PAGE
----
me age 14

My Victim Impact Statement

I knew, no matter whether he plead guilty or was declared guilty, that a guilty verdict meant I could deliver my victim impact statement.  The story behind what went on during the writing of the statement is for another time, but suffice it to say it was stressful.

I wrote most of the statement in one sitting, in about an hour, and then edited and edited, trying to get it perfect while the final plea was held up in administrative court procedures.

I had a couple people read the statement, checking to make sure what I was saying made sense, focused on the matter at hand, and was impactful.  I wrote these words, but since I also lived them, the actual writing was unemotional for me, except for when it referenced my children.

When I delivered the statement in court I had my support person, Andrea Arthur-Brown stand beside me and hold up the photo of me at age 14.  It was, and continues to be, very important to me that people recognize that it was not the 38 year old woman sitting on the stand who suffered the abuse at the hands of Mr. Freeman, that it was in fact me, as a child of 14, 15, 16, 17, 18 that was his victim.  She needed to be represented in that courtroom, and the photograph was the best way I could think of to summon her.

As with the writing of the statement, the reading was unemotional, until the point where it mentioned my family, specifically the loss of my mother, brother and grandmother.  Those wounds still hurt, are raw, and this was rubbing salt on them with people watching.  The same for speaking of my children, and the varied impacts Mr. Freeman abuse have had on him.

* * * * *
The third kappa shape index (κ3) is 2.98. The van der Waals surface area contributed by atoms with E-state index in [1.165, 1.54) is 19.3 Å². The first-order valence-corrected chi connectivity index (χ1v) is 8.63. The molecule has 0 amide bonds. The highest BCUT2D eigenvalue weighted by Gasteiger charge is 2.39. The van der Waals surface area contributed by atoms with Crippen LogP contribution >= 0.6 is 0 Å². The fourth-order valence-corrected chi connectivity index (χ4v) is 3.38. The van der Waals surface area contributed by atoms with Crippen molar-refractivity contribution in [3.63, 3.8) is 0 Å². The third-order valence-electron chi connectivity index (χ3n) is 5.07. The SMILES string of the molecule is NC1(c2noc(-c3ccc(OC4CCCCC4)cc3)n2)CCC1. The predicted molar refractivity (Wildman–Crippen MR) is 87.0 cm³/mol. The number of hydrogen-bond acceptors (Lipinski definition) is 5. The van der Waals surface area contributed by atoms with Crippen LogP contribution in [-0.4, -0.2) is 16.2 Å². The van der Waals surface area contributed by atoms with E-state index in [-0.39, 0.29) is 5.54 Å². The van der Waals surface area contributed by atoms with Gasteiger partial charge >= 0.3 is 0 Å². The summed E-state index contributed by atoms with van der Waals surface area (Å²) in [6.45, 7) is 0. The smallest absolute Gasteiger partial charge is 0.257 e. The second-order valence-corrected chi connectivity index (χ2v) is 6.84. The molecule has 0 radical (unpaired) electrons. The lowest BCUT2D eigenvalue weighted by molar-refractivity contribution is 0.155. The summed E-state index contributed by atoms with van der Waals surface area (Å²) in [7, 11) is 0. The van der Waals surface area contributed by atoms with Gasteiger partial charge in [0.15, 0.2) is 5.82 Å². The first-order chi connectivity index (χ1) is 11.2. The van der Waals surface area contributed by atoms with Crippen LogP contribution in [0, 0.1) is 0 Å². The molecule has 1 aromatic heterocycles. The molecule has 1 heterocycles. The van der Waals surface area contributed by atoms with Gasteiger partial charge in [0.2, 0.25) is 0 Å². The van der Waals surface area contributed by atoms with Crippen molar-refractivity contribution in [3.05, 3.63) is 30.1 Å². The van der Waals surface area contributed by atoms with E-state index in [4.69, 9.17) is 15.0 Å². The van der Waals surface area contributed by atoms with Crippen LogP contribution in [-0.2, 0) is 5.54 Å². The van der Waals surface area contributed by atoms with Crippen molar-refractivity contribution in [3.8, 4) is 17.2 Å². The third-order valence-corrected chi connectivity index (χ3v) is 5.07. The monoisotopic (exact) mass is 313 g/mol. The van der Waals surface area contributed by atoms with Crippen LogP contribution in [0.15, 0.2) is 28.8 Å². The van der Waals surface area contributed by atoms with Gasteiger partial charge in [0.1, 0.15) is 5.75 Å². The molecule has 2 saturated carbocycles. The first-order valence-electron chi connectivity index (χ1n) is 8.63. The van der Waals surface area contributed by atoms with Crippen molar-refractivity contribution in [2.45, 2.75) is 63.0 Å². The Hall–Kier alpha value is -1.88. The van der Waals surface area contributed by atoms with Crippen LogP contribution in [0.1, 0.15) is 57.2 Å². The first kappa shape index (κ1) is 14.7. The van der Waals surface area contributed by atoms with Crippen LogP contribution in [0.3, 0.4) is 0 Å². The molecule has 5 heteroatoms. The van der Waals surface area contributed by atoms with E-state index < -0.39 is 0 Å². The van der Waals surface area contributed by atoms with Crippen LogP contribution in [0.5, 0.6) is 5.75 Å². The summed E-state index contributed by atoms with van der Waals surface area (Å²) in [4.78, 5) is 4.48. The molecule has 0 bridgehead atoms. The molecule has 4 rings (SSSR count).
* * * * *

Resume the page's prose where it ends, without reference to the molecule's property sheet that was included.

Below I have copied a complete version of the victim impact statement I delivered.  There was so much more I wanted to say, so much more I wanted to speak of, but as the plea deal was arranged before the full trial was held, there were many details that were not officially on the record which as a result meant I could not speak of them.  Also, because the plea deal outlined the sentence Mr. Freeman was to received, I was unable to discuss what I felt would be appropriate.

Through the entire process I maintained that what I wanted was for him to plead guilty, and that house arrest was a fine punishment in my books.  Instead, by claiming to have heart problems and cancer (claims which as far as I can understand the Crown and Judge Westman never asked for proof of) he was given a sentence of 3 years probation and 10 years on the sex offender registry.  Honestly, for me, I think seeing him taken away in handcuffs would have been a sweet victory.  I would have liked to see him imprisoned physically, much as I was emotionally for far to many years.  He gave me a life sentence, stealing my innocence, taking things I can never get back, and leaving me with more than I can deal with some days.